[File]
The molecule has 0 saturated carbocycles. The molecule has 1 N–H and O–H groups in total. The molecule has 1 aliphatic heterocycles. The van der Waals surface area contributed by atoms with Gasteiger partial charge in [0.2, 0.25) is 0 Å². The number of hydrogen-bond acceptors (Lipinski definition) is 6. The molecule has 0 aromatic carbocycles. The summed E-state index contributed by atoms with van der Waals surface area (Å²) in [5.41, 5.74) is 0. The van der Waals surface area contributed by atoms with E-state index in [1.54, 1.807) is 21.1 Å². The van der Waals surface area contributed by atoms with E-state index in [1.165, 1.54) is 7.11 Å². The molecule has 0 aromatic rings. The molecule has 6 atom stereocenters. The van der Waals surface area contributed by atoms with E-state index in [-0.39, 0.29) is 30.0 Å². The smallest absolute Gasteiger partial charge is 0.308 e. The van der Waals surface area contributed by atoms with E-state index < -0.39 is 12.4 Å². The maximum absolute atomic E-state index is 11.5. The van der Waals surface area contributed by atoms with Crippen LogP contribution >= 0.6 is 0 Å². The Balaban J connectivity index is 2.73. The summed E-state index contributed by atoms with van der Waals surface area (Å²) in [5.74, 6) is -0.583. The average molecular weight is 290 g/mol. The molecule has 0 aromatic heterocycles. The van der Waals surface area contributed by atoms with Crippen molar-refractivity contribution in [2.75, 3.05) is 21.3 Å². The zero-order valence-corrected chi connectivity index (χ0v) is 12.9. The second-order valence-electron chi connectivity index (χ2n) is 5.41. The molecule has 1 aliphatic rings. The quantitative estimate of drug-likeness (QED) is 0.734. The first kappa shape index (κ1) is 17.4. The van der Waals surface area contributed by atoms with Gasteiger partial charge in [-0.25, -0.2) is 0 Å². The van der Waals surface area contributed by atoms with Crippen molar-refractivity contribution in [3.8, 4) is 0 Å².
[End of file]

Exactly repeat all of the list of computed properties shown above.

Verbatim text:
The molecule has 0 saturated carbocycles. The molecule has 1 N–H and O–H groups in total. The molecule has 1 aliphatic heterocycles. The van der Waals surface area contributed by atoms with Gasteiger partial charge in [0.2, 0.25) is 0 Å². The number of hydrogen-bond acceptors (Lipinski definition) is 6. The molecule has 0 aromatic carbocycles. The summed E-state index contributed by atoms with van der Waals surface area (Å²) in [5.41, 5.74) is 0. The van der Waals surface area contributed by atoms with E-state index in [1.54, 1.807) is 21.1 Å². The van der Waals surface area contributed by atoms with E-state index in [1.165, 1.54) is 7.11 Å². The molecule has 0 aromatic rings. The molecule has 6 atom stereocenters. The van der Waals surface area contributed by atoms with E-state index in [-0.39, 0.29) is 30.0 Å². The smallest absolute Gasteiger partial charge is 0.308 e. The van der Waals surface area contributed by atoms with E-state index < -0.39 is 12.4 Å². The maximum absolute atomic E-state index is 11.5. The van der Waals surface area contributed by atoms with Crippen LogP contribution >= 0.6 is 0 Å². The Balaban J connectivity index is 2.73. The summed E-state index contributed by atoms with van der Waals surface area (Å²) in [5.74, 6) is -0.583. The average molecular weight is 290 g/mol. The molecule has 0 aromatic heterocycles. The van der Waals surface area contributed by atoms with Crippen molar-refractivity contribution in [2.75, 3.05) is 21.3 Å². The zero-order valence-corrected chi connectivity index (χ0v) is 12.9. The second-order valence-electron chi connectivity index (χ2n) is 5.41. The molecule has 1 aliphatic rings. The quantitative estimate of drug-likeness (QED) is 0.734. The first kappa shape index (κ1) is 17.4. The van der Waals surface area contributed by atoms with Gasteiger partial charge in [-0.25, -0.2) is 0 Å². The van der Waals surface area contributed by atoms with Crippen molar-refractivity contribution in [3.8, 4) is 0 Å².